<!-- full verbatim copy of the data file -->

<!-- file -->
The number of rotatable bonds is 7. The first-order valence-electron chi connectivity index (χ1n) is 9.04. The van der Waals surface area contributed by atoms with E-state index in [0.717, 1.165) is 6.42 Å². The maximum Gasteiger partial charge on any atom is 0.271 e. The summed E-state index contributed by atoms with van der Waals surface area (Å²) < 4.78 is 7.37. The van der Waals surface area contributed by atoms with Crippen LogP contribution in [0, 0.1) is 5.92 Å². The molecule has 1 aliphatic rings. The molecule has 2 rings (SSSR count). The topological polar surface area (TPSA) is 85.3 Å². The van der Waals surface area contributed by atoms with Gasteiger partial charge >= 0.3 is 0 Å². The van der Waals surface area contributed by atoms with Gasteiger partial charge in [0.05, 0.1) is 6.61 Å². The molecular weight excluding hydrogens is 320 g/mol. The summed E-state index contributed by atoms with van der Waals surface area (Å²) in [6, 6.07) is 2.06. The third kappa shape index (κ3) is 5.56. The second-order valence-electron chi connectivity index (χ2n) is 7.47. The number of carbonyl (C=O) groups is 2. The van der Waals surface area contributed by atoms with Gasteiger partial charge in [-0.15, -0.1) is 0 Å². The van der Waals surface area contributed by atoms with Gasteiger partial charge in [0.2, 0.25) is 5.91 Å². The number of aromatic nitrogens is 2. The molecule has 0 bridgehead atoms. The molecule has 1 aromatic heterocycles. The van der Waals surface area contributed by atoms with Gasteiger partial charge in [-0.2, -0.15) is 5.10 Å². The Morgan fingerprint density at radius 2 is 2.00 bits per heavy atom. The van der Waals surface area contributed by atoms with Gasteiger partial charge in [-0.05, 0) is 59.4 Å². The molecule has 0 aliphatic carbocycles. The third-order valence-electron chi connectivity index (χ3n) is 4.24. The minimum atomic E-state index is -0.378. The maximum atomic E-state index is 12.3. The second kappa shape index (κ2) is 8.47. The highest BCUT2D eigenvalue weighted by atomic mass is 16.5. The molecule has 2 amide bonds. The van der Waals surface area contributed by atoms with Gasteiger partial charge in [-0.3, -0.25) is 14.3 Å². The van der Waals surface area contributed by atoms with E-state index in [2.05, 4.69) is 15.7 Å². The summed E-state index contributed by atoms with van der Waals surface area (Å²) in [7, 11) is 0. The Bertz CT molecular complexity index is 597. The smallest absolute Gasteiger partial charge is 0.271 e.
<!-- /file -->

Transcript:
The number of rotatable bonds is 7. The first-order valence-electron chi connectivity index (χ1n) is 9.04. The van der Waals surface area contributed by atoms with E-state index in [0.717, 1.165) is 6.42 Å². The maximum Gasteiger partial charge on any atom is 0.271 e. The summed E-state index contributed by atoms with van der Waals surface area (Å²) < 4.78 is 7.37. The van der Waals surface area contributed by atoms with Crippen LogP contribution in [0, 0.1) is 5.92 Å². The molecule has 1 aliphatic rings. The molecule has 2 rings (SSSR count). The topological polar surface area (TPSA) is 85.3 Å². The van der Waals surface area contributed by atoms with Gasteiger partial charge >= 0.3 is 0 Å². The van der Waals surface area contributed by atoms with Gasteiger partial charge in [0.05, 0.1) is 6.61 Å². The molecular weight excluding hydrogens is 320 g/mol. The summed E-state index contributed by atoms with van der Waals surface area (Å²) in [6, 6.07) is 2.06. The third kappa shape index (κ3) is 5.56. The second-order valence-electron chi connectivity index (χ2n) is 7.47. The number of carbonyl (C=O) groups is 2. The van der Waals surface area contributed by atoms with Gasteiger partial charge in [-0.15, -0.1) is 0 Å². The van der Waals surface area contributed by atoms with Gasteiger partial charge in [0.2, 0.25) is 5.91 Å². The number of aromatic nitrogens is 2. The molecule has 0 bridgehead atoms. The molecule has 1 aromatic heterocycles. The van der Waals surface area contributed by atoms with Gasteiger partial charge in [-0.2, -0.15) is 5.10 Å². The Morgan fingerprint density at radius 2 is 2.00 bits per heavy atom. The van der Waals surface area contributed by atoms with Gasteiger partial charge in [-0.05, 0) is 59.4 Å². The molecule has 0 aliphatic carbocycles. The third-order valence-electron chi connectivity index (χ3n) is 4.24. The minimum atomic E-state index is -0.378. The maximum atomic E-state index is 12.3. The second kappa shape index (κ2) is 8.47. The highest BCUT2D eigenvalue weighted by atomic mass is 16.5. The molecule has 2 amide bonds. The van der Waals surface area contributed by atoms with Gasteiger partial charge in [-0.3, -0.25) is 14.3 Å². The van der Waals surface area contributed by atoms with E-state index in [2.05, 4.69) is 15.7 Å². The summed E-state index contributed by atoms with van der Waals surface area (Å²) in [7, 11) is 0. The Bertz CT molecular complexity index is 597. The smallest absolute Gasteiger partial charge is 0.271 e.